Odyssey Marine Exploration have done a deal with the British Government to attempt to recover the cargo of a merchant ship that was torpedoed in 1941. The S.S. Gairsoppa of the British Indian Steam Navigation Company sailed from Calcutta in December 1940 carrying a cargo of tea, iron and an estimated 240 tons of silver. She joined a convoy from Freetown, Sierra Leone, and was heading for Liverpool. The weather deteriorated and the captain felt that she would not have enough coal, so they broke away from the convoy to head for Galway in Ireland.
On February 17 1941 she was sunk by a single torpedo from a German U-Boat commanded by Ernst Mengersen. All 85 crew died, except for the second officer, who survived in a lifeboat for 13 days.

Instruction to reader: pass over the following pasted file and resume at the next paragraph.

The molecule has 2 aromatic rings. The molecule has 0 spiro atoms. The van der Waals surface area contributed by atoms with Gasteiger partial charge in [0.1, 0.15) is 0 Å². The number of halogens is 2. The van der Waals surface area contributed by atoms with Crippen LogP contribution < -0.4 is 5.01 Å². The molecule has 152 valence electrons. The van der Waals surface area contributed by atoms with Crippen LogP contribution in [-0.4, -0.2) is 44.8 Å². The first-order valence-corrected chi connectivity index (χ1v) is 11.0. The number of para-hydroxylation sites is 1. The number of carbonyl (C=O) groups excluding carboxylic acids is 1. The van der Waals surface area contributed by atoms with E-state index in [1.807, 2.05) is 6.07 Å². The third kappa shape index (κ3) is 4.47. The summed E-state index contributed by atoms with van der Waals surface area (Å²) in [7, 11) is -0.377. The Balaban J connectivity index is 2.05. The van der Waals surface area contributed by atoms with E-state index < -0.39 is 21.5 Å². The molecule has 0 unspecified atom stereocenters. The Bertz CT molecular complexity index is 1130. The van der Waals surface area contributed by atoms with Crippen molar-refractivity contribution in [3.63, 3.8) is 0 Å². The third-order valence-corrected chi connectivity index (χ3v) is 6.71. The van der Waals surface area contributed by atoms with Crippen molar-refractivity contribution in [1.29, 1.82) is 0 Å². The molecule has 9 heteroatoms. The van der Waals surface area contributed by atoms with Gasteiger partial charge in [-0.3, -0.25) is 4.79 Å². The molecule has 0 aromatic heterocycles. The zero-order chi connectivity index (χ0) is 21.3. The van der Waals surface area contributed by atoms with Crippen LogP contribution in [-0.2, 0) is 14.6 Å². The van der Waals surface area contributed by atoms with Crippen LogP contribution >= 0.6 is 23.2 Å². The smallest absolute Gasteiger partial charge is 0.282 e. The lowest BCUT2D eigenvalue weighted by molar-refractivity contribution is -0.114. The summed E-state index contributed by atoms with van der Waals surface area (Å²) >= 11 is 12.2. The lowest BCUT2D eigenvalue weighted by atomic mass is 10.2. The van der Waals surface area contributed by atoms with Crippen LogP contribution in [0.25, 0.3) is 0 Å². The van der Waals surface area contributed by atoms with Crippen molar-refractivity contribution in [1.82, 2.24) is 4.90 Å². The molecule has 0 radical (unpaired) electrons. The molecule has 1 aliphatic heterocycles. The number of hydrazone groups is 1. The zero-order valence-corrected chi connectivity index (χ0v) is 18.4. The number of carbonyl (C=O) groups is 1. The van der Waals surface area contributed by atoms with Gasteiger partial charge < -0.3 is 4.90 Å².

Odyssey Marine Exploration won a contract from the British Government to salvage the cargo. The terms of the deal apparently mean that Odyssey will receive 80% of the value recovered in return for shouldering all the costs and risks of recovery. The British Government will get the remaining 20%. The actual amount of silver on board is not known, as during the war the Government kept transportation records opaque so as to avoid giving information to the enemy. But investigation of insurance records imply that it could be as much as 240 tons.
Earlier this month, Odyssey used a robot to find what they believe is the wreck at a depth of 2.9 miles, approximately 300 miles south-west of Ireland. They have concluded that the wreck is of the Gairsoppa because of the number of holds, anchor type, scupper locations and the red and black hull colours which match the scheme used by the British India Steam Navigation Company.
You can read more about this story on the New York Times’s website.